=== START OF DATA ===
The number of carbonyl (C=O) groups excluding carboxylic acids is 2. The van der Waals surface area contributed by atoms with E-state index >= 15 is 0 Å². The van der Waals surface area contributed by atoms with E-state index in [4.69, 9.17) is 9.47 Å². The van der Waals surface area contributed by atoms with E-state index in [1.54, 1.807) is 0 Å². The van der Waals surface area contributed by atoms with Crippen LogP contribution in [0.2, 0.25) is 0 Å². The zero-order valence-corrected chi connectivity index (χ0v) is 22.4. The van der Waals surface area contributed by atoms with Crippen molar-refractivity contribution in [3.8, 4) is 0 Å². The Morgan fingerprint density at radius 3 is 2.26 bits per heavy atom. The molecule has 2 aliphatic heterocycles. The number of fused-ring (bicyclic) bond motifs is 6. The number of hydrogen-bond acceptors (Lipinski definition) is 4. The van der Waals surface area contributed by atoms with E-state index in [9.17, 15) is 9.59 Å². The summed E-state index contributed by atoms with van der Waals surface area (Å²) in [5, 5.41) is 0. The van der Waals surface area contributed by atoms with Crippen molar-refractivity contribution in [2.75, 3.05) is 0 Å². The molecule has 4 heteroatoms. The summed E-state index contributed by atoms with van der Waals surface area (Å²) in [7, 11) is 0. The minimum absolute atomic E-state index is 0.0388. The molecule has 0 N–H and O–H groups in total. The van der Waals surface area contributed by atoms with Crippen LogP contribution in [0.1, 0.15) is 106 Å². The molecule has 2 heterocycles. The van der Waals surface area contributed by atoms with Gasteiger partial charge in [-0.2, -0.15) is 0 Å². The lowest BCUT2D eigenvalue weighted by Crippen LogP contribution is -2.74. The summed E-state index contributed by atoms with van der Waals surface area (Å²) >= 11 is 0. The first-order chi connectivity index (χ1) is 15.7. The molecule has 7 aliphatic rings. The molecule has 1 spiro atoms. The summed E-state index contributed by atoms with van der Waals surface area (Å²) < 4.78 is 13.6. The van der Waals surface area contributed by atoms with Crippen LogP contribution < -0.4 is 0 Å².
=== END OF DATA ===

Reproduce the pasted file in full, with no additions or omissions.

The number of carbonyl (C=O) groups excluding carboxylic acids is 2. The van der Waals surface area contributed by atoms with E-state index >= 15 is 0 Å². The van der Waals surface area contributed by atoms with E-state index in [4.69, 9.17) is 9.47 Å². The van der Waals surface area contributed by atoms with E-state index in [1.54, 1.807) is 0 Å². The van der Waals surface area contributed by atoms with Crippen LogP contribution in [0.2, 0.25) is 0 Å². The zero-order valence-corrected chi connectivity index (χ0v) is 22.4. The van der Waals surface area contributed by atoms with Crippen molar-refractivity contribution in [3.8, 4) is 0 Å². The Morgan fingerprint density at radius 3 is 2.26 bits per heavy atom. The molecule has 2 aliphatic heterocycles. The number of fused-ring (bicyclic) bond motifs is 6. The number of hydrogen-bond acceptors (Lipinski definition) is 4. The van der Waals surface area contributed by atoms with E-state index in [9.17, 15) is 9.59 Å². The summed E-state index contributed by atoms with van der Waals surface area (Å²) in [5, 5.41) is 0. The van der Waals surface area contributed by atoms with Crippen molar-refractivity contribution in [2.75, 3.05) is 0 Å². The molecule has 4 heteroatoms. The summed E-state index contributed by atoms with van der Waals surface area (Å²) in [7, 11) is 0. The minimum absolute atomic E-state index is 0.0388. The molecule has 0 N–H and O–H groups in total. The van der Waals surface area contributed by atoms with Crippen LogP contribution in [0.1, 0.15) is 106 Å². The molecule has 2 heterocycles. The van der Waals surface area contributed by atoms with Gasteiger partial charge in [-0.2, -0.15) is 0 Å². The lowest BCUT2D eigenvalue weighted by Crippen LogP contribution is -2.74. The summed E-state index contributed by atoms with van der Waals surface area (Å²) >= 11 is 0. The first-order chi connectivity index (χ1) is 15.7. The molecule has 7 aliphatic rings. The molecule has 1 spiro atoms. The summed E-state index contributed by atoms with van der Waals surface area (Å²) < 4.78 is 13.6. The van der Waals surface area contributed by atoms with Crippen LogP contribution < -0.4 is 0 Å².